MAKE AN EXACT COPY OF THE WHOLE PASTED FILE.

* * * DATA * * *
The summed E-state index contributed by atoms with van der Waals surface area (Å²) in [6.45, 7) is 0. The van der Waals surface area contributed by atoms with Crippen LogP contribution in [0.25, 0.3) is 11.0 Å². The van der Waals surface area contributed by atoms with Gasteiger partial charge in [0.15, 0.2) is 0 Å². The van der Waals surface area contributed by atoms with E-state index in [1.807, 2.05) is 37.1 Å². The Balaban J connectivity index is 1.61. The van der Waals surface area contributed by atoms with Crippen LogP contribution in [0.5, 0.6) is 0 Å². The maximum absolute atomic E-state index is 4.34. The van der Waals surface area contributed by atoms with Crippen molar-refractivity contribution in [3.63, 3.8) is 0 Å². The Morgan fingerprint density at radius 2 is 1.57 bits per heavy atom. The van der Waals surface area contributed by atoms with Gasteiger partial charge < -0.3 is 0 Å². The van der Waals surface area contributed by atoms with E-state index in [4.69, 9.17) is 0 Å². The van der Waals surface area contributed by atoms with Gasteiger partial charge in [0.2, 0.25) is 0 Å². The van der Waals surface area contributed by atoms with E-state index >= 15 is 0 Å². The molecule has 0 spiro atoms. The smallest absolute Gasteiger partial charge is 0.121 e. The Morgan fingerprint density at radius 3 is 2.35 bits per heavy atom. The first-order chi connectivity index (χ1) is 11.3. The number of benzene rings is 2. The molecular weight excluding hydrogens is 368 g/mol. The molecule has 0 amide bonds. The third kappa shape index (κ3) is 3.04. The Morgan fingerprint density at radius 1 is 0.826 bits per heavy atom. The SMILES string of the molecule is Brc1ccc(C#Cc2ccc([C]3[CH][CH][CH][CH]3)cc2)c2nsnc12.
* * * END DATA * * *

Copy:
The summed E-state index contributed by atoms with van der Waals surface area (Å²) in [6.45, 7) is 0. The van der Waals surface area contributed by atoms with Crippen LogP contribution in [0.25, 0.3) is 11.0 Å². The van der Waals surface area contributed by atoms with Gasteiger partial charge in [0.15, 0.2) is 0 Å². The van der Waals surface area contributed by atoms with E-state index in [1.807, 2.05) is 37.1 Å². The Balaban J connectivity index is 1.61. The van der Waals surface area contributed by atoms with Crippen LogP contribution in [0.5, 0.6) is 0 Å². The maximum absolute atomic E-state index is 4.34. The van der Waals surface area contributed by atoms with Crippen molar-refractivity contribution in [3.63, 3.8) is 0 Å². The Morgan fingerprint density at radius 2 is 1.57 bits per heavy atom. The van der Waals surface area contributed by atoms with Gasteiger partial charge < -0.3 is 0 Å². The van der Waals surface area contributed by atoms with E-state index in [4.69, 9.17) is 0 Å². The van der Waals surface area contributed by atoms with Gasteiger partial charge in [0.2, 0.25) is 0 Å². The van der Waals surface area contributed by atoms with E-state index >= 15 is 0 Å². The molecule has 0 spiro atoms. The smallest absolute Gasteiger partial charge is 0.121 e. The Morgan fingerprint density at radius 3 is 2.35 bits per heavy atom. The first-order chi connectivity index (χ1) is 11.3. The number of benzene rings is 2. The molecular weight excluding hydrogens is 368 g/mol. The molecule has 0 amide bonds. The third kappa shape index (κ3) is 3.04. The Morgan fingerprint density at radius 1 is 0.826 bits per heavy atom. The SMILES string of the molecule is Brc1ccc(C#Cc2ccc([C]3[CH][CH][CH][CH]3)cc2)c2nsnc12.